How to Get Pre-Approved For An Auto Loan
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How to Get Pre-Approved For An Auto Loan
Every year, thousands of Americans go auto shopping without realizing they can get an auto loan without the help of their car dealer. According to the Federal Deposit Insurance Corporation (FDIC), just over 40% of loans originate at auto dealers, but these often come with hidden fees and incentives at the cost of the consumer.
Can you get a car loan with better terms than at a car dealership? With a little research and patience, you may be able to drive off with a better monthly payment than any smooth-talking salesman can provide.
How Do Auto Loans Work?
Auto loans are secured installment loans offered by banks and credit unions. In order to finance the purchase of a new or used automobile, financial institutions will step in to cover the balance beyond your down payment. In turn, the bank or credit union will put a lien on the car, as guarantee of payment. If the borrower falls behind or goes delinquent, the lender can repossess the car.
There are two main ways auto loans are written and originated. If a consumer gets a loan from an auto dealer, they are shopping through the indirect market. When borrowers get their car loan pre-approval directly through their bank or credit union, however, they are shopping on the direct loan market.
What Is a Good Interest Rate for an Auto Loan?
No matter where you get your auto loan, the rate is based on several factors: Your credit history and the current prime rate all play into your final interest rate.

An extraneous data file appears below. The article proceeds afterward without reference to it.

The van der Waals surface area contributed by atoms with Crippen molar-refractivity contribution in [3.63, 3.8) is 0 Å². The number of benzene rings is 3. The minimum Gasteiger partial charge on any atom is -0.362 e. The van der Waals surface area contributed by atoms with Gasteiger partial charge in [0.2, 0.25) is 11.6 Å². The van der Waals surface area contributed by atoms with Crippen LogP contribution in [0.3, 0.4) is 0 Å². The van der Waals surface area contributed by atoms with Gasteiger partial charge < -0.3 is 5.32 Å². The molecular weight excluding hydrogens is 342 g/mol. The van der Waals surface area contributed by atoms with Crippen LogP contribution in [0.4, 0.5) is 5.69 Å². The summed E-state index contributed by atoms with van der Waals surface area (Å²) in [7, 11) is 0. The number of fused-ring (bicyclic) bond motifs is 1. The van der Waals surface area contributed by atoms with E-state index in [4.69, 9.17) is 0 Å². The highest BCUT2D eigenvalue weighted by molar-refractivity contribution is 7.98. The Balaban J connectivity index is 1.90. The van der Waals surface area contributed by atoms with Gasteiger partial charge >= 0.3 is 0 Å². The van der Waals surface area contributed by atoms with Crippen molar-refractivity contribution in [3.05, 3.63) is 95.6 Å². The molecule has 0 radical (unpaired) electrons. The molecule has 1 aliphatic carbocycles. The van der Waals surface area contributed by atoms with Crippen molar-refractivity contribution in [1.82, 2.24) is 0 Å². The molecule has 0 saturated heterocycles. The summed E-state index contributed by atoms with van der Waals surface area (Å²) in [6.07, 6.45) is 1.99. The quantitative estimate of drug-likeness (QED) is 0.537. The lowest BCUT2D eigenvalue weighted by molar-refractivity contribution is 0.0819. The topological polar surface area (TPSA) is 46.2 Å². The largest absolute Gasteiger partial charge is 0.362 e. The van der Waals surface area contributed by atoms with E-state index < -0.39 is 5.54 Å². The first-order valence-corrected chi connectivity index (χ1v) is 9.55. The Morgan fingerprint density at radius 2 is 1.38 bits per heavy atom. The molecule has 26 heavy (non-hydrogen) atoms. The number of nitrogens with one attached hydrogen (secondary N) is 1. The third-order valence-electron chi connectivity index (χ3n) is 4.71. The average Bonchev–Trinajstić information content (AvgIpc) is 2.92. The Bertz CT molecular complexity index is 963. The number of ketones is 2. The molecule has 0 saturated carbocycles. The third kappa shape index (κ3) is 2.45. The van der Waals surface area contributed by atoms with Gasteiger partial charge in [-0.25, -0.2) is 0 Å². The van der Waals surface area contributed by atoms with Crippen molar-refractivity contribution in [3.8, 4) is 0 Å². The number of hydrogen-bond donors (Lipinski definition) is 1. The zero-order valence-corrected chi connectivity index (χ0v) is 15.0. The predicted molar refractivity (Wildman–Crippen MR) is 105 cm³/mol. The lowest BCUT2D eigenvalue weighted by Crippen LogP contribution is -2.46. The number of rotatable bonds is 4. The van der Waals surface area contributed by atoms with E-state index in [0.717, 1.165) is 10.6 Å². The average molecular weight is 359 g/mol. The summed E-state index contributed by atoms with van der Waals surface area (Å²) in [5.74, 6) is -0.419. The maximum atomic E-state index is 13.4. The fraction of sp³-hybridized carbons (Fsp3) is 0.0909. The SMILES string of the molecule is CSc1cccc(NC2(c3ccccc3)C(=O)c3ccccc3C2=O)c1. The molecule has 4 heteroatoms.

According to the most recent quarterly report by Experian, the average auto loan interest rate for new cars is 5.61%, while the average interest rate for used cars is 9.65%. However, your best car loan interest rate will be based on your credit score.
For example, if you have a prime credit score between 661 and 780, a good interest rate is around 4.86% on a new car (or 6.04% on a used car). If you have less-than-great credit, you could face anywhere between 7.65% and 11.92% interest (or between 11.26% and 17.74% on a used car).
Average Interest Rates for Auto Loans
Why Get Pre-Approved for an Auto Loan?
Before shopping, there are many different reasons to get an auto loan pre-approval ahead of time. This can include being able to set a budget for a realistic purchase price, avoiding the dealer markup, and gaining leverage on the final sale price.
Set a Realistic Purchase Price
By getting your loan term and interest rate up front, you’ll be able to control your monthly payments long before setting foot in any auto showroom. This cuts through much of the negotiations and lets you find the right auto for your budget and lifestyle.
Avoid Dealer Add-Ons
Although car dealerships make money by selling cars, they make even more on all the additional options – which get added to your final loan. Everything from extended warranties to clear-coat applications add a premium to car prices, which go straight into the dealership’s pockets.
Walking in with a car loan pre-approval means that you’ll have your monthly payment and loan term in advance. This will help ensure that you get only what you pay for (without hidden add-ons).
Secure a Lower Interest Rate
A car dealership has the ability to work with many different lenders. What they won’t tell you, however, is that for every loan they originate, they receive a commission. In many situations, that commission is passed on to you in the form of a higher interest rate.
Having an auto loan pre-approval letter allows you to skip the drama of waiting on bank approvals. You may be able to secure a better interest rate by working directly through a bank or credit union, instead of waiting on a dealer to find the best opportunity for their bottom line.
Strengthen Your Negotiating Power
If you rely on a loan from your auto dealership, the sales team has the power to determine the final sales price. Because they have to determine whether you qualify for a loan – and which terms are best for them – they can lock you into a payment which may be higher than you are comfortable with.